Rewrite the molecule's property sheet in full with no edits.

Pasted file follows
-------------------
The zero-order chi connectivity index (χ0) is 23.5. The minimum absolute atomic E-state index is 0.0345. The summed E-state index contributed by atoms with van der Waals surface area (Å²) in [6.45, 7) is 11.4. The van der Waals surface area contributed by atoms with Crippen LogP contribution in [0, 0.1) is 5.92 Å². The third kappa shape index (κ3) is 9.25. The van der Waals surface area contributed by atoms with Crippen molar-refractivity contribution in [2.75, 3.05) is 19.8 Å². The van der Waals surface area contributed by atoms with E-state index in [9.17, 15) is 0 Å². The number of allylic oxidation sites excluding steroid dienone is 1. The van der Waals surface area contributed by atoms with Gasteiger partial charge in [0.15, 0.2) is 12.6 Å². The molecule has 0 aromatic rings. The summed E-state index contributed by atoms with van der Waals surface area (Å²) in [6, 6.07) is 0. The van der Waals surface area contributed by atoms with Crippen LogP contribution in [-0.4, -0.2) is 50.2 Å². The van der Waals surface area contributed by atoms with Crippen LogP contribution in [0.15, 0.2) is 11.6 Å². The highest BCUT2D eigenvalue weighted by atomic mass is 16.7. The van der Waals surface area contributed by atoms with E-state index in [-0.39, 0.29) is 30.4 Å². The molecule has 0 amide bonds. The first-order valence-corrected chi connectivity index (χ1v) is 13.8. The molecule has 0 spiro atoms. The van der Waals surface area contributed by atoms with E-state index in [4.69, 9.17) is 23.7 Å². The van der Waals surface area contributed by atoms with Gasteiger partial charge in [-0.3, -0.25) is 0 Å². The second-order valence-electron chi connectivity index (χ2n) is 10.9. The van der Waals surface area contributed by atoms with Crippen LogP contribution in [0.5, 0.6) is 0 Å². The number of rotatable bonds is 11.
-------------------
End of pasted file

The zero-order chi connectivity index (χ0) is 23.5. The minimum absolute atomic E-state index is 0.0345. The summed E-state index contributed by atoms with van der Waals surface area (Å²) in [6.45, 7) is 11.4. The van der Waals surface area contributed by atoms with Crippen LogP contribution in [0, 0.1) is 5.92 Å². The third kappa shape index (κ3) is 9.25. The van der Waals surface area contributed by atoms with Crippen molar-refractivity contribution in [2.75, 3.05) is 19.8 Å². The van der Waals surface area contributed by atoms with E-state index in [9.17, 15) is 0 Å². The number of allylic oxidation sites excluding steroid dienone is 1. The van der Waals surface area contributed by atoms with Gasteiger partial charge in [0.15, 0.2) is 12.6 Å². The molecule has 0 aromatic rings. The summed E-state index contributed by atoms with van der Waals surface area (Å²) in [6, 6.07) is 0. The van der Waals surface area contributed by atoms with Crippen LogP contribution in [-0.4, -0.2) is 50.2 Å². The van der Waals surface area contributed by atoms with Crippen LogP contribution in [0.15, 0.2) is 11.6 Å². The highest BCUT2D eigenvalue weighted by atomic mass is 16.7. The van der Waals surface area contributed by atoms with E-state index in [-0.39, 0.29) is 30.4 Å². The molecule has 0 amide bonds. The first-order valence-corrected chi connectivity index (χ1v) is 13.8. The molecule has 0 spiro atoms. The van der Waals surface area contributed by atoms with E-state index in [4.69, 9.17) is 23.7 Å². The van der Waals surface area contributed by atoms with Gasteiger partial charge in [-0.3, -0.25) is 0 Å². The second-order valence-electron chi connectivity index (χ2n) is 10.9. The van der Waals surface area contributed by atoms with Crippen LogP contribution in [0.5, 0.6) is 0 Å². The number of rotatable bonds is 11.